Joint Supply

AAA

DEFINITION of 'Joint Supply '

An economic term referring to a product or process that can yield two or more outputs. Common examples occur within the livestock industry: cows can be utilized for milk, beef and hide; sheep can be utilized for meat, wool and sheepskin. If the supply of cows increases, so will the supply of dairy and beef products.

INVESTOPEDIA EXPLAINS 'Joint Supply '

Where joint supply exists, the supply and demand for each product is linked to the others originating from the same source. For example, if demand increases for wool, and sheep farmers therefore raise more animals for wool, there will eventually be increased sheep meat production, resulting in greater meat supply and potentially lower prices.

RELATED TERMS
  1. Law Of Supply And Demand

    A theory explaining the interaction between the supply of a resource ...
  2. Theory Of Price

    An economic theory that contends that the price for any specific ...
  3. Economics

    A social science that studies how individuals, governments, firms ...
  4. Microeconomics

    The branch of economics that analyzes the market behavior of ...
  5. Macroeconomics

    The field of economics that studies the behavior of the aggregate ...
  6. Monopoly

    A situation in which a single company or group owns all or nearly ...
RELATED FAQS
  1. What is price variance in cost accounting?

    Price variance in cost accounting is the difference between the actual price paid by a company to purchase an item and its ... Read Full Answer >>
  2. What do you need to know to create a business model?

    A business model lays out the idea for a business, along with the step-by-step plan for making the business profitable. To ... Read Full Answer >>
  3. Do any markets not exhibit asymmetric information?

    Asymmetric information, when interpreted literally, means that two parties to an economic transaction have different information ... Read Full Answer >>
  4. What are the benefits of using ceteris paribus assumptions in economics?

    Most, though not all, economists rely on ceteris paribus conditions to build and test economic models. The reason they do ... Read Full Answer >>
  5. How is fair value calculated in the futures market?

    The fair value is the theoretical calculation of how a futures stock index contract should be valued considering the current ... Read Full Answer >>
  6. What is the difference between marginal benefit and marginal revenue?

    Marginal benefit measures the consumer's benefit of consuming an additional unit of a good or service, while marginal revenue ... Read Full Answer >>
Related Articles
  1. Entrepreneurship

    Cost-Push Inflation Versus Demand-Pull Inflation

    Gain a deeper understanding of aggregate supply and demand, forces which raise the price of goods and services.
  2. Investing Basics

    The Roles Of Traders And Investors In The Marketplace

    Discover how these two groups work together to keep the market functioning properly.
  3. Economics

    Gaining Market Influence-- The Case of US Shale

    A convergence of sustained bank financing, falling production costs and rising oil prices might position the US shale industry for a greater market role.
  4. Economics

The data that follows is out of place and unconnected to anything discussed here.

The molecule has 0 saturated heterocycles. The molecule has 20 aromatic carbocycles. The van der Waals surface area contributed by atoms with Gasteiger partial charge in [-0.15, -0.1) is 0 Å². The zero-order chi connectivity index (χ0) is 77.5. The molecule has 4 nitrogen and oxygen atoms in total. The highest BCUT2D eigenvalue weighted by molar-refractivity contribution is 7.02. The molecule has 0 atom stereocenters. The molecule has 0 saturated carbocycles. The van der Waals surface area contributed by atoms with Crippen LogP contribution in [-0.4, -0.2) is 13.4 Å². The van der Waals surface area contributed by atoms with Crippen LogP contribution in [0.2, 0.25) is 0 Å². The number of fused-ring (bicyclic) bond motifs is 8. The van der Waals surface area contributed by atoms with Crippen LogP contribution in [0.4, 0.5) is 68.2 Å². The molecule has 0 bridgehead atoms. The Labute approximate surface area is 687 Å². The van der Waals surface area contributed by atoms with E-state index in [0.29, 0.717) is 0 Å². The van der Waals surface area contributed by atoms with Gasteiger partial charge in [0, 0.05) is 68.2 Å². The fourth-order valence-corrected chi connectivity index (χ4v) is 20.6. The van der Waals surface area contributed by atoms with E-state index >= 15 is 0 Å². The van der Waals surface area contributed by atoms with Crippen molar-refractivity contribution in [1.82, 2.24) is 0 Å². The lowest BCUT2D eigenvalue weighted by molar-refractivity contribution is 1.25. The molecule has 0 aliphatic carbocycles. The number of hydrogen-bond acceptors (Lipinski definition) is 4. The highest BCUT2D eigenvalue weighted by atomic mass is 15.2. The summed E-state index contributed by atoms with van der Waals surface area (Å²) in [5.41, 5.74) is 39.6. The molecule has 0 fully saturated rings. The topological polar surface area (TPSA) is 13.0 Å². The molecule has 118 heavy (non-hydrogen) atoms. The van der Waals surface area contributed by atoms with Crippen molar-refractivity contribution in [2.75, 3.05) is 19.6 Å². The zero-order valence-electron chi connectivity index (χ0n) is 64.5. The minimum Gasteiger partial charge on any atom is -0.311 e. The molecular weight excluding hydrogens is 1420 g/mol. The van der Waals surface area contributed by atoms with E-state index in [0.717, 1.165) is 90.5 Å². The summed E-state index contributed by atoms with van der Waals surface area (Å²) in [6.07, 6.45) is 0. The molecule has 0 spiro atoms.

The Big Chill: What’s Wrong With The U.S. Consumer

    Based on the most recent April data, investors may, once again, be disappointed when the second-quarter gross domestic product (GDP) report comes in.
  5. Economics

    Explaining Tier 1 Capital

    Tier 1 capital refers to the core capital a bank must maintain in relation to its assets.
  6. Personal Finance

    Can Electric Cars Replace Gas Guzzlers?

    High costs and poor battery performance have deterred many from switching to electric cars, which begs the question: can electric cars replace gas guzzlers?
  7. Economics

    Explaining Business Risk

    Business risk is the risk associated with the overall operations of a business entity.
  8. Fundamental Analysis

    How to Calculate a Combined Ratio

    Combined ratio is a formula used in the insurance industry to measure the performance of an insurance company.
  9. Economics

    Explaining Net Operating Profit After Tax

    Net operating profit after tax (NOPAT) describes a company’s potential cash earnings.
  10. Economics

    Would More Government Debt Help The U.S. Economy?

    Many economic policy experts are once again asking: “What, if anything, can be done to accelerate the United States’ persistently soft recovery?”

You May Also Like

Hot Definitions
  1. Yield Curve

    A line that plots the interest rates, at a set point in time, of bonds having equal credit quality, but differing maturity ...
  2. Productivity

    An economic measure of output per unit of input. Inputs include labor and capital, while output is typically measured in ...
  3. Variance

    The spread between numbers in a data set, measuring Variance is calculated by taking the differences between each number ...
  4. Terminal Value - TV

    The value of a bond at maturity, or of an asset at a specified, future valuation date, taking into account factors such as ...
  5. Rule Of 70

    A way to estimate the number of years it takes for a certain variable to double. The rule of 70 states that in order to estimate ...
  6. Risk Premium

    The return in excess of the risk-free rate of return that an investment is expected to yield. An asset's risk premium is ...
Trading Center